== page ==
Nutrient optimization for the production of citric acid by Aspergillus niger NRRL 567 grown on peat moss enriched with glucose
Citric acid is an effective remediation agent for soils contaminated by heavy metals. The large-scale field use of this organic acid requires the development of efficient production techniques using low cost substrates such as sugar rich wastes. To develop such techniques, the objective of the project was to simultaneously optimize the initial glucose, nitrogen (N), phosphorus (P) and NaCl levels of a nutrient solution used to wet peat moss (PM) simulating a sugar rich waste on which Aspergillus niger NRRL 567 was grown to produce citric acid. Seventeen different combinations of nutrients were tested to grow A. niger at 30 °C for 48 and 72 h, and to measure the resulting citric acid production. With the central composite design method (CCD), the results were used to produce a second order equation defining citric acid production as a function of initial glucose, N, P and NaCl levels. Initial glucose and N levels were found to have a significant positive and negative effect on citric acid production, while P and NaCl were found to have a limited positive and an insignificant effect, respectively. A peak citric acid production of 82 g kg−1 dry peat moss (DPM) was reached after 72 h with the following optimized nutrient solution, in terms of g kg−1 DPM: 967.9 glucose, 15.4 (NH4)2SO4, 43.9 KH2PO4 and 4.0 NaCl. This represented a 50% increase in production, over a shorter fermentation period, compared to a basal nutrient solution optimize solely for initial glucose level.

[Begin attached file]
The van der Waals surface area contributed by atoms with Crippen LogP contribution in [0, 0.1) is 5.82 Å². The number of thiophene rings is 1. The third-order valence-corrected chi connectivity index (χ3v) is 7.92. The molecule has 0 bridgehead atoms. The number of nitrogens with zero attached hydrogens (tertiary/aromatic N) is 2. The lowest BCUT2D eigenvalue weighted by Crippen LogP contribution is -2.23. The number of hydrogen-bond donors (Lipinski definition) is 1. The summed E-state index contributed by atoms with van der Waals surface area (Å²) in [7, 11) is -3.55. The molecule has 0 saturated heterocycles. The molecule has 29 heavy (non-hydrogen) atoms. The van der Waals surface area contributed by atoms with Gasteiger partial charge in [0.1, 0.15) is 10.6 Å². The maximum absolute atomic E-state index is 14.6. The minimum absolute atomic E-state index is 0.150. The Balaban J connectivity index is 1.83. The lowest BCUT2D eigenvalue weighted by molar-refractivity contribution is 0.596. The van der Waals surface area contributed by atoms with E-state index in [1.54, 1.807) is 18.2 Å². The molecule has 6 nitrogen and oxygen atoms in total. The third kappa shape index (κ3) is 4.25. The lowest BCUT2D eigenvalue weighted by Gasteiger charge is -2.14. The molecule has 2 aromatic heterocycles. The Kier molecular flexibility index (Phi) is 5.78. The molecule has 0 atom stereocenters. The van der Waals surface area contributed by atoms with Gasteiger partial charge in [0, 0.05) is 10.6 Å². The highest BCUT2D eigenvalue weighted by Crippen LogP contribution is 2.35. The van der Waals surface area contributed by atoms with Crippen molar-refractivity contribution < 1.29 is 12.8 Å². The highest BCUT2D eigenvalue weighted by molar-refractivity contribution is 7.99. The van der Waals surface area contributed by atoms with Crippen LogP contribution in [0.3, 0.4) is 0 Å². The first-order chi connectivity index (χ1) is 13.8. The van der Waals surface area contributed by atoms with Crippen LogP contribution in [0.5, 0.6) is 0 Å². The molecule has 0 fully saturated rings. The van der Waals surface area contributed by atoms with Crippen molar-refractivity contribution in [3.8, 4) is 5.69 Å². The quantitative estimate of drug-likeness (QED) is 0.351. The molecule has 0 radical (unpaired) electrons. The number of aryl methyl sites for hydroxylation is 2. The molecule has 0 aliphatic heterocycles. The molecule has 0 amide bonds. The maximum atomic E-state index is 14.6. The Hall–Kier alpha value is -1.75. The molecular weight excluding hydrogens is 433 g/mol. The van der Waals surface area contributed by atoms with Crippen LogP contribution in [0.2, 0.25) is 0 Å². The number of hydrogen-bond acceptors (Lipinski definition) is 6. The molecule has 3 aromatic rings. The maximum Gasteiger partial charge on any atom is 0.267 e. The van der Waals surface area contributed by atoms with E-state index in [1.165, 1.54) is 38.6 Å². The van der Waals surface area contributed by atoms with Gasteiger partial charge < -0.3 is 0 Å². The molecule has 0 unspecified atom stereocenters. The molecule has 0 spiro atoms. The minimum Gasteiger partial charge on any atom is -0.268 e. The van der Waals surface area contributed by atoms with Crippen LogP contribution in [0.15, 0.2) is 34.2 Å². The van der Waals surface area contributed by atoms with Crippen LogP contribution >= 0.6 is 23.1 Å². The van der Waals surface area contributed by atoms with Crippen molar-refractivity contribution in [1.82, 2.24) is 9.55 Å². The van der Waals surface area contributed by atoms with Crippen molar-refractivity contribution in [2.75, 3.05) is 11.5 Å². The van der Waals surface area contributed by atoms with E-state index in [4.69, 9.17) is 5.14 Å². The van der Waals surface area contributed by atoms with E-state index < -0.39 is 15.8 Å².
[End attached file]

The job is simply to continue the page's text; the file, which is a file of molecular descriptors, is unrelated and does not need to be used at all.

Journal: Process Biochemistry - Volume 41, Issue 6, June 2006, Pages 1253–1260